For years, researchers have been looking at a possible link between women who lead particularly stressful lives and a higher incidence of breast cancer. There continues to be quite a bit of confusion because some studies have found that stress may be associated with an increase in breast cancer risk, while other studies came to a polar opposite conclusion suggesting no such link. These conflicting (and confusing) findings are the result of the different methods the various researchers used to conduct their studies in the first place. The size of a study can also impact the results, with small number of participants creating less reliable outcomes.
Since most of us face a variety of stresses each and every day, the last thing any of us wants is to have the added worry that when we are dealing with a difficult life situation, we may also be priming ourselves for breast cancer. And, quite frankly, there are few things more stressful than a diagnosis of breast cancer!
Some Dutch researchers did a meta-analysis where they combined the results of 27 studies that had looked for a link between breast cancer and stress. They looked for a possible increase in the rate of a breast cancer diagnosis within 6 months of the women being studied experiencing stressful life events. They looked at the following stressors:
- Death of a spouse
- Death of a relative or friend
- Personal health difficulties
- Non-personal health difficulties
- Change in marital status
- Change in financial status
- Change in environmental status, and
- Miscellaneous stressful life events.
They also looked at the effects of publication bias and heterogeneity (comparing studies with very different designs).
In their meta-analysis, the researchers discovered a statistically significant link (a link that is most likely not due to chance) between three of the eight types of stress and breast cancer risk. These were:
- The death of a spouse (associated with a 37% increase in risk).
- The death of a relative or friend (associated with a 35% increase in risk).
- Miscellaneous stressful life events (associated with a 77% increase in risk).
Interestingly, divorce appeared to have no impact on breast cancer risk (remember, this was within 6 months after the divorce!) It is also interesting to note that the researchers felt that significant publication bias and heterogeneity made these findings particularly weak in the categories of miscellaneous stressful life events and the death of a relative or friend – which caused them to feel these two findings were not significant. Other problems they found were that there is a great variation in stressful events. For instance, a woman with small children who has a divorce that drags on for several years will have a very different experience than a woman who is able to get a quick annulment after a brief marriage that produced no children.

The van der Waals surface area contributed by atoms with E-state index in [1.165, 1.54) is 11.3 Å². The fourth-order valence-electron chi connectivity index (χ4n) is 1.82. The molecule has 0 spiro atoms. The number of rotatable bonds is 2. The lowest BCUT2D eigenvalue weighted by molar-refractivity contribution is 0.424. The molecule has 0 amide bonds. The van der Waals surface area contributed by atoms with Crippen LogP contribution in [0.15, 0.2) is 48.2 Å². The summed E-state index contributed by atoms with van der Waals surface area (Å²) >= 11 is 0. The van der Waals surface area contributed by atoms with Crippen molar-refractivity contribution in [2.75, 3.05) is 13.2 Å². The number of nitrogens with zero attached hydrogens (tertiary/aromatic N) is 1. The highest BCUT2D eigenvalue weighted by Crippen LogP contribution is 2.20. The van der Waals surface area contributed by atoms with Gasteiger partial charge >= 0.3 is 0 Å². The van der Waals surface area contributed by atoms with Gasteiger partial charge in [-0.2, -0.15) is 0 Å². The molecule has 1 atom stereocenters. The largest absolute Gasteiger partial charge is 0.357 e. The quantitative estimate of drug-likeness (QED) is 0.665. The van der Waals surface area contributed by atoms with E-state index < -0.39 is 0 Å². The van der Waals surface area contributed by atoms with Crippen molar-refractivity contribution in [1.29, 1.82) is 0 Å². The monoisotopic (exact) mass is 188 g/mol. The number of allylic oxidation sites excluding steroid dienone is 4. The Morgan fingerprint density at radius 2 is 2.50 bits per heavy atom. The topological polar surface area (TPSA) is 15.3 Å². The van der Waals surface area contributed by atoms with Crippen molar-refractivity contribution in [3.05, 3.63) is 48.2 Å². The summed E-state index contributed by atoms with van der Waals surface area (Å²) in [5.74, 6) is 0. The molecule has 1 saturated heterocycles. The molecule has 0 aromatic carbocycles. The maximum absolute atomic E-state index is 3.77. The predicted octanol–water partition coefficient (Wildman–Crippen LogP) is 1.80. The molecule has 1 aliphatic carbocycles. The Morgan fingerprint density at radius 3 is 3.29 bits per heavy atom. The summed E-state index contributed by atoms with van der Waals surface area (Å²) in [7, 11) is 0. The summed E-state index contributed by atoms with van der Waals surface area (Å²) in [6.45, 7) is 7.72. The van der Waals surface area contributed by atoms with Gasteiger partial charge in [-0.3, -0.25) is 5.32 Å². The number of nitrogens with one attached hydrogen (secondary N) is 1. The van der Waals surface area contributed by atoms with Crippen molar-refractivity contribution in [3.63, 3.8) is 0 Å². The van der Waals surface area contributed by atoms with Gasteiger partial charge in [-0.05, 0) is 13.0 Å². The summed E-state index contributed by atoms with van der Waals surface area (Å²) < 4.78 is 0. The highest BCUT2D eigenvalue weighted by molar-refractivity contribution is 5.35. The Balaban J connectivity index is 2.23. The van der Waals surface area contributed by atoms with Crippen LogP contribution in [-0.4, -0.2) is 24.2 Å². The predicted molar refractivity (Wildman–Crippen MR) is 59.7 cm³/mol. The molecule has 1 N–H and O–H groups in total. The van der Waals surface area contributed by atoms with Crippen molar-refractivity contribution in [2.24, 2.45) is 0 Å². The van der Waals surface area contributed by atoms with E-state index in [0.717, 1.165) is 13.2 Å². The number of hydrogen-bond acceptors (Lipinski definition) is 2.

Additionally, the follow-up on the various studies was much too short. It is felt that ten years is the minimum time necessary to follow someone after a stressful event in order to actually look at whether stress causes breast cancer. Since cancer begins with a small growth of cells, it generally takes several years before even a small cancer is discovered.
The Dutch study concluded that based on their analysis of 27 studies, there was no significant link between most stressful life events and an increase in breast cancer risk (remember, this is within 6 months of experiencing these events.)
On a much more simplistic level, let’s take a look at how the reaction to stress just might be something we want to think about in terms of our risk of breast cancer (or other cancers for that matter!) What about smoking cigarettes? Why do most people light up? Certainly, the nicotine is highly addictive, and this accounts for that continuous reach into our purse, drawer or pocket for the nearest pack. But just how many people reach for a cigarette when they feel stressed?
A recent five-year study showed that the risk of breast cancer rose significantly with the number of years and the number of cigarettes women had smoked. The longer the women smoked, and the more cigarettes they smoked per month, the greater their risk of breast cancer. So if stress is contributing to your desire to smoke, then it most certainly could be a contributing factor, although somewhat convoluted!
And how about obesity? We do know that people often head for their refrigerators or pantries in response to stressful situations. If stress eating leads to obesity and obesity is linked to an increased risk of breast cancer, then, once again, there is a cause and effect type of link between the two.